Funk carioca  

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Funk Carioca, favela funk and, elsewhere in the world, baile funk, is a type of dance music from Rio de Janeiro, derived from Miami bass. In Rio de Janeiro it is most often simply known as funk, although it is very different musically from what funk means in most other places. "Baile funk", in Rio, refers not to the music, but to the actual parties in which the music is played. MIA released the funk carioca-inspired co-composition "Bucky Done Gun" in July 2005.

Funk Carioca and rap

Funk Carioca is a type of dance music from Rio de Janeiro, derived from and superficially similar to Miami Bass. In Rio it is most often simply known as Funk, although it is very different musically from what Funk means in most other places and contexts. It's usually seen as party music and high and medium class people are usually reluctant to admit they listen to it, since music from this genre usually contains sexually explicit lyrics and is attributed to poor people derived from the Favela. Funk Carioca, like other types of hip-hop lifts heavily from samples such as international rips or from previous funk music. Many popular funk songs sampled music from the movie Rocky.

Funk as well as rap was introduced to Brazil in a systematic way in the 1980s. These types of music were heavily supported in big cities by people—usually teenagers—of lower socioeconomic status. Many funk artists have openly associated themselves with black movements and often in the lyrics of their songs, comment on race relations and openly express black pride.

In São Paulo and other places in the south of Brazil, in more urban areas, rap is more prevalent than funk. The lower class, mostly nonwhite rappers are referred to as "Rapeiros". They dress similarly to American rappers that they have seen on television. Early Brazilian rap was based upon rhyming speeches delivered over dance bases sampled from funk albums, with occasional scratches. São Paulo has gained a strong, underground Brazilian rap scene since it's emergence in the late 1980s with many independent labels forming for young rappers to establish themselves on.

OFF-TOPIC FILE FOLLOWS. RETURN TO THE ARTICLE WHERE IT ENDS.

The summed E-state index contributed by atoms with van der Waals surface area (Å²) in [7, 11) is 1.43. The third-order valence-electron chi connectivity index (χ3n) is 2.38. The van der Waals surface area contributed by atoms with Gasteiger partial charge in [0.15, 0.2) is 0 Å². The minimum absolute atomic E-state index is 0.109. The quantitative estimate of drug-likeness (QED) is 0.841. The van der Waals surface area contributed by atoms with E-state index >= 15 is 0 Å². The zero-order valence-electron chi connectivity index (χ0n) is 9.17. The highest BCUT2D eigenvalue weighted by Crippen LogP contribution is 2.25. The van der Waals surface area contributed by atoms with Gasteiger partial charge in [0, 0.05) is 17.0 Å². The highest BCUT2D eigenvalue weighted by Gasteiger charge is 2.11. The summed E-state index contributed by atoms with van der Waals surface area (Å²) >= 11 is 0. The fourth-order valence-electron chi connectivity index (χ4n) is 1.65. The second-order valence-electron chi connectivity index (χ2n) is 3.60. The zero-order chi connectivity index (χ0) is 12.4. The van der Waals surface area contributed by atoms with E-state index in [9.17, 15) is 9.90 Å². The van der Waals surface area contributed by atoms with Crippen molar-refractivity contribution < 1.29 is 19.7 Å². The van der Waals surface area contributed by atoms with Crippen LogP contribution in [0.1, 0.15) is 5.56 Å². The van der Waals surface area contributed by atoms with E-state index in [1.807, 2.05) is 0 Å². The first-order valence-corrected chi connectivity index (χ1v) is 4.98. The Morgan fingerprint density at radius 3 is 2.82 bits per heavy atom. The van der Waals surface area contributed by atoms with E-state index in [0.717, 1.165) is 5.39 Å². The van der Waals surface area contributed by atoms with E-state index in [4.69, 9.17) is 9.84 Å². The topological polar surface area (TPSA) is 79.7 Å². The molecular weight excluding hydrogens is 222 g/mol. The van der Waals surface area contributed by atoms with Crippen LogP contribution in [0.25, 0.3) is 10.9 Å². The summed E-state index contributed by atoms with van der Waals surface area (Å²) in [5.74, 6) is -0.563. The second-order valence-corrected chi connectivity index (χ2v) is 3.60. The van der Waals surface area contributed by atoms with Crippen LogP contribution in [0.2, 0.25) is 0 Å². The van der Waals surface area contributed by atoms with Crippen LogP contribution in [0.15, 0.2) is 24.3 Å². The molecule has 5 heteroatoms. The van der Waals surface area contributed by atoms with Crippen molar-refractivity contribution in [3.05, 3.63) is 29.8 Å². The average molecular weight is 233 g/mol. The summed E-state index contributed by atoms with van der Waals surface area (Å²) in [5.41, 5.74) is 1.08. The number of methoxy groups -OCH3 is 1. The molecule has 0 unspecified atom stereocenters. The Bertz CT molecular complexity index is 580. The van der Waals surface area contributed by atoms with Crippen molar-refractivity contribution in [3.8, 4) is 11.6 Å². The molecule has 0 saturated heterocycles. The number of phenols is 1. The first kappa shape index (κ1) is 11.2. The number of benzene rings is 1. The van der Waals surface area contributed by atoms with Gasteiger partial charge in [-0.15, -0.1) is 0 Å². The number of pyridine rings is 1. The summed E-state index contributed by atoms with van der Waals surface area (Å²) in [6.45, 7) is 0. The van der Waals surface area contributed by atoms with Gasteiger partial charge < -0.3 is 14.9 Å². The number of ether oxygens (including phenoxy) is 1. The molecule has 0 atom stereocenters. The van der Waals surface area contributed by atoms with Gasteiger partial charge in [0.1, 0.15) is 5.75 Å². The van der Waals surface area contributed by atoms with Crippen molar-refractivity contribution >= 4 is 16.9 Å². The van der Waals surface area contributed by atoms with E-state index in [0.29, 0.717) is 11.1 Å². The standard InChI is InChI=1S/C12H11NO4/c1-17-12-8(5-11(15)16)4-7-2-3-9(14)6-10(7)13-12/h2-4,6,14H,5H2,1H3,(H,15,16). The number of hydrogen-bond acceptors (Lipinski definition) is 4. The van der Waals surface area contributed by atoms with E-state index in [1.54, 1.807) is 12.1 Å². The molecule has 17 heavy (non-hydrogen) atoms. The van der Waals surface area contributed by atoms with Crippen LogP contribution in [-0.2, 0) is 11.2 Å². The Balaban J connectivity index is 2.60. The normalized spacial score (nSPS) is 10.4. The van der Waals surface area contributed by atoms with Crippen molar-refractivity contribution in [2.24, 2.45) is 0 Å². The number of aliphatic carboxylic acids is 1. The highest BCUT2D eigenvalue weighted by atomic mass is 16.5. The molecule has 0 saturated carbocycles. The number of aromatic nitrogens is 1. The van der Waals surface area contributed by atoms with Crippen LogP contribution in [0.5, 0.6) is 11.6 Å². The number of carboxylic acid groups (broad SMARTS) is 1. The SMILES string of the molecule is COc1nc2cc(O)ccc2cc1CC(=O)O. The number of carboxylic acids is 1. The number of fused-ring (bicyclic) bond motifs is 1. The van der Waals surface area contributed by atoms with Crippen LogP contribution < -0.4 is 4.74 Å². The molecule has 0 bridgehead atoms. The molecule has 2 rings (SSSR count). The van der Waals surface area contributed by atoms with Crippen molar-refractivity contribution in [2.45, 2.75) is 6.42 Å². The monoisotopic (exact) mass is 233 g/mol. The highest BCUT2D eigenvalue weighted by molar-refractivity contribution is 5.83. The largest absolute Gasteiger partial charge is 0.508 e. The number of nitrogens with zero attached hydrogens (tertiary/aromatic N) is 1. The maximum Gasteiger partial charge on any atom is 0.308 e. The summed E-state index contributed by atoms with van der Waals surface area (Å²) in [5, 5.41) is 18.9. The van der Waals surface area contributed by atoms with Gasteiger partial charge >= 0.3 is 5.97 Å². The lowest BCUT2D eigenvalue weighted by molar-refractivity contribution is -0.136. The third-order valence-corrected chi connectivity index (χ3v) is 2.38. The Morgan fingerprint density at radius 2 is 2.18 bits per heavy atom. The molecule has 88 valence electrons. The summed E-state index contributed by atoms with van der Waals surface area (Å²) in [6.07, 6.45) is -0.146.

In the 1990s in Rio de Janeiro, funk as well as rap were reported by the press to have been adopted by the drug lords of the city as a way to market their drugs at dance hall events. Some crime groups were known to subsidize funk parties to recruit young kids into the drug dealing business. These events were often called baile funk (which can mean a funk dance party) and were sometimes notorious for their blatant sexuality and violence. However, while some funk and rap music was used to send messages out about slums and drugs, others were used mostly to deliver socio-political messages about local, regional, or national issues they are affected by. In fact, some groups adhered to what they called rap consciência (socially conscious rap) and opposed hip-hop which some considered too alienated and consumerist. Despite these differences, both types of music continue to thrive in Brazil today.

The intrusion of alien elements in Brazil’s cultural system is not destructive process. The return of a democratic government allowed for freedom of expression. The Brazilian music industry opened up to international styles and this has allowed for both foreign and local genres to co-exist and identify people. Each different style relates to the people socially, politically, and economically.




Unless indicated otherwise, the text in this article is either based on Wikipedia article "Funk carioca" or another language Wikipedia page thereof used under the terms of the GNU Free Documentation License; or on original research by Jahsonic and friends. See Art and Popular Culture's copyright notice.

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